Sometime this morning, New Line Cinema becomes something of a new company.
Known for distributing films ranging from the schlocky “Nightmare on Elm Street” series to Robert Altman’s critically acclaimed “The Player,” New Line is expected to formally be absorbed into Turner Broadcasting System when shareholders approve the deal at a special meeting in New York.
At that point, the company, whose motto has been “prudent aggression,” will find itself with deep pockets, a luxury enjoyed by few companies that must be prudent. Observers believe that’s likely to make the film distributor and producer a much more aggressive player in Hollywood in both making films and acquiring them for release to theaters.
As an example, New Line Chairman and founder Robert Shaye says linking with Turner will allow New Line to add to its production schedule two to four pictures a year in the $20-million-to-$35-million budget range, significantly up from its typical limit of about $15 million. That will give the company the flexibility to make broad-appeal pictures with major stars.
In addition, Turner’s deep pockets give the company increased access to feature film deals being shopped around. All told, Shaye expects New Line to produce or pick up roughly 25 movies a year, with another 10 being released through its Fine Line Features unit that specializes in art house films.
The New Line acquisition was one of two major deals that cable entrepreneur Turner made last summer in exchange for some $700 million in stock and cash, which will help him build what will, in effect, be another studio, sans lot and sound stages. The deal enhances the potential of Turner’s library of films and television programming, and it provides more films for his cable channels.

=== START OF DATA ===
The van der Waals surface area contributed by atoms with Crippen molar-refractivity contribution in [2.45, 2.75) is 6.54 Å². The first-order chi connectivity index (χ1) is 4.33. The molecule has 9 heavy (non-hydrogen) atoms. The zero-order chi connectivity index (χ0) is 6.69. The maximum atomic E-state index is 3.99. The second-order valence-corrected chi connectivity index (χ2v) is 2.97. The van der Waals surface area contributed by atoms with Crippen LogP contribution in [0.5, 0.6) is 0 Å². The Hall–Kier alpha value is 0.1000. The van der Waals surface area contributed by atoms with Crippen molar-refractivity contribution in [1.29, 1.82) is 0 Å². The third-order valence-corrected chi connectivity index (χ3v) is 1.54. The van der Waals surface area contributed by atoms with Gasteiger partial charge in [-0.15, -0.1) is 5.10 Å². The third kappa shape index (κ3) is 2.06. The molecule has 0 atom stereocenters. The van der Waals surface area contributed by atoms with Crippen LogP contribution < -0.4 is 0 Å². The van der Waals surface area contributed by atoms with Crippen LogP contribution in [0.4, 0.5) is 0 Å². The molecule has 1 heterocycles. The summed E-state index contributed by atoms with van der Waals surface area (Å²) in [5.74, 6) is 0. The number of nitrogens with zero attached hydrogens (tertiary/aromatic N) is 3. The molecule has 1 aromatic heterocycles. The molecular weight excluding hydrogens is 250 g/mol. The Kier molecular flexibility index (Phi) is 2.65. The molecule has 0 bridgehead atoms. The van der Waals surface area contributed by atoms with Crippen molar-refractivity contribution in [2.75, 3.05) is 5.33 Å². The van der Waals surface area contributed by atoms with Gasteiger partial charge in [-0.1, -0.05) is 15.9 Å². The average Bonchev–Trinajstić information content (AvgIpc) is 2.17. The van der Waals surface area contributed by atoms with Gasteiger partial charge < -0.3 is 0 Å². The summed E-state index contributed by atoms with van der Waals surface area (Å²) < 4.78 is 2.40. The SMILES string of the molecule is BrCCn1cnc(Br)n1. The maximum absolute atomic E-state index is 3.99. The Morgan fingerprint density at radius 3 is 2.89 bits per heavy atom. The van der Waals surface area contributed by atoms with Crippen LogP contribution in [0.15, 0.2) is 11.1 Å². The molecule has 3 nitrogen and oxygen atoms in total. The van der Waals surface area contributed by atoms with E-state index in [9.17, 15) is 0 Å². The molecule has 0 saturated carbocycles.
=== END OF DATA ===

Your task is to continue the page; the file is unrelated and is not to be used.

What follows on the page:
Turner already has a huge library of films, having acquired the old Metro-Goldwyn-Mayer library in the mid-1980s. With New Line, he gets a well-known distribution company.
He also last year agreed to acquire a top film and television producer in Castle Rock Entertainment, known for such hits as “A Few Good Men,” “In the Line of Fire” and the sitcom “Seinfeld.” Finally, Turner continues to build his Turner Pictures unit.
“It dawned on me that there probably is only one person who could create a virtual studio, who has all of this except for the real estate. And that is Ted,” said Shaye, whose New Line stock Thursday was worth nearly $120 million.
One open question, however, is how much interaction there will be among New Line, Castle Rock and other parts of the Turner film empire. Sources at this point suggest there may be very little.
Castle Rock executives are fiercely independent and have indicated they want to eventually build some kind of distribution system of their own after the 1997 expiration of its agreement with Columbia Pictures, which now distributes Castle Rock films.
One possible scenario is that Castle Rock and New Line will have their own marketing and distribution executives, perhaps sharing some parts of a common distribution apparatus in the Turner empire.
One notion Shaye and his chief lieutenant, New Line President Michael Lynne, are eager to dispel is that New Line had to make the deal to survive. Because they are frequently strapped for money, independents in Hollywood have a high mortality rate. Acquisitions are common as well, such as the purchase last year of New Line rival Miramax by Walt Disney Co.
Shaye says New Line could have made it on its own. According to the company’s prospectus, New Line’s revenue for 1993 was about $292 million, with a profit of $16 million; 1994 revenue is projected at $396 million on profit of $23 million.
“Our profit picture was the best it had ever been,” Shaye says.